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Gift Giving and Invitation Etiquette

For some reason my family always comes to me with questions about proper etiquette for gift giving. It could be a high school graduation gift, wedding gift, baby shower present, or Christmas gift for a coworker, either way, I feel like I am always getting asked questions about what is the proper gift for the occasion and circumstance.  Not everyone’s gift is going to be the same amount of money, and not everyone likes the same things, but overall I guess I must be a pretty good gift giver and understand gift etiquette in 2016 than most of my friends and family if they keep coming to me with questions.

Just last week my mother in law sent me a text message that said “Questions, questions, questions. We’re invited to a high school graduation party and we don’t really know the daughter, but the parents think of us like family. The daughter may have gotten into a bit of trouble with friend so I’m thinking not my usual gift of money would be appropriate. The daughter plans to go to college, do you have any gift ideas?”  After asking my mother in law what kind of trouble the girl had gotten into (straight A student mixed up with the “wrong” kids and drugs) I realized that a gift of money or gift card would not be the right answer. I suggested going to the sports apparel store and purchasing a sweatshirt, bumper sticker, water bottle, and key chain for the university she will be attending this fall. It’s not a cheap gift, my mother in law doesn’t have to worry about her using the money or a gift card to buy drugs, and she get a great and thoughtful gift from people she doesn’t really know that well. No one said you have to give cash or write a check for a high school graduation, and given the circumstances this was the best and most thoughtful choice of presents.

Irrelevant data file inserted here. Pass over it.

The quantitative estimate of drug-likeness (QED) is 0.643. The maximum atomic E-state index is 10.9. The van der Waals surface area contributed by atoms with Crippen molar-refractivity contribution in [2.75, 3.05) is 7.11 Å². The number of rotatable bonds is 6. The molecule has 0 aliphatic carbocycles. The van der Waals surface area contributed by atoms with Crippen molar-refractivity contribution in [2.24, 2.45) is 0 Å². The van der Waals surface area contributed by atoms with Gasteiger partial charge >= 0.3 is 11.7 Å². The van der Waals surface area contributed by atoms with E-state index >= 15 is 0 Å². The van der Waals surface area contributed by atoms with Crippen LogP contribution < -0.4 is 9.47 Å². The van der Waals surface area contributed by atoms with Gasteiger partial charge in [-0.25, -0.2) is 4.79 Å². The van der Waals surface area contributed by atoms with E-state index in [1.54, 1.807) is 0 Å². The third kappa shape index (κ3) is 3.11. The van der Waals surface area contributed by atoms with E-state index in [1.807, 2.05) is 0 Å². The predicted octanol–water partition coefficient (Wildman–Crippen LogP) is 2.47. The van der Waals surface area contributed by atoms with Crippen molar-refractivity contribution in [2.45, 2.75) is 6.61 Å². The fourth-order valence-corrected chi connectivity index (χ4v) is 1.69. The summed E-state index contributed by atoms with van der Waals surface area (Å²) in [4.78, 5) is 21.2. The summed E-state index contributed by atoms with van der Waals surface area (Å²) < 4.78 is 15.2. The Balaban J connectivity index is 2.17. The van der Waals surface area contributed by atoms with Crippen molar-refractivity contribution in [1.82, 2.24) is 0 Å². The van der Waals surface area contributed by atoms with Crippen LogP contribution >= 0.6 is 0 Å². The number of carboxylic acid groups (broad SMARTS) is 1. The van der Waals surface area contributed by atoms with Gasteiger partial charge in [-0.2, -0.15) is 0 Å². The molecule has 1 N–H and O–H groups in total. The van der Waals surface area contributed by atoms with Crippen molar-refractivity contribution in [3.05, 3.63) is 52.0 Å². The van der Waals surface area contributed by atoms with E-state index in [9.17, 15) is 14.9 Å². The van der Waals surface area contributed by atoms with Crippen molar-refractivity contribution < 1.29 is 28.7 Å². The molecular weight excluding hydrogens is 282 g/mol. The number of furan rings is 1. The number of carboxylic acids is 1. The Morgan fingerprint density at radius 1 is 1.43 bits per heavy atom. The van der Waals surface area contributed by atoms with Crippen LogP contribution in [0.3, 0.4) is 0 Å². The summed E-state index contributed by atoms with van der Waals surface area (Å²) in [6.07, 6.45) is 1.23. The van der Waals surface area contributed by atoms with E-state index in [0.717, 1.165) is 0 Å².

A few months ago my friend at work asked for my advice on wedding gift etiquette. She said she looked online but couldn’t find the answer so she looked to me to help her with some advice. Her scenario was a long time dear friend’s daughter just got married. She was the first of six kids to get married, and she was not invited to the daughter’s destination wedding. She wanted to send a gift but also wasn’t invited to the girl’s bridal shower. On top of that, the second of the six kids just got engaged so she wanted to set precedence as to what each kid would get from her as a wedding gift. My friend’s choices were to mail a check to their mother to give to them, as she had given them each $100 for graduation, or send a gift. My advice was that she didn’t have buy anything for this girl, but if she felt very strongly about it she should look their registry up on Bed Bath and Beyond, Crate and Barrel, Pottery Barn, or Macy’s and send them a gift from their registry directly to their house for under $100. My friend is very generous and ended up taking my advice to send the gift directly to their house. I know as a young married woman, I appreciated everything I got from my mother’s friends and even those who weren’t invited to the wedding still send cards with loving thoughts and well wishes.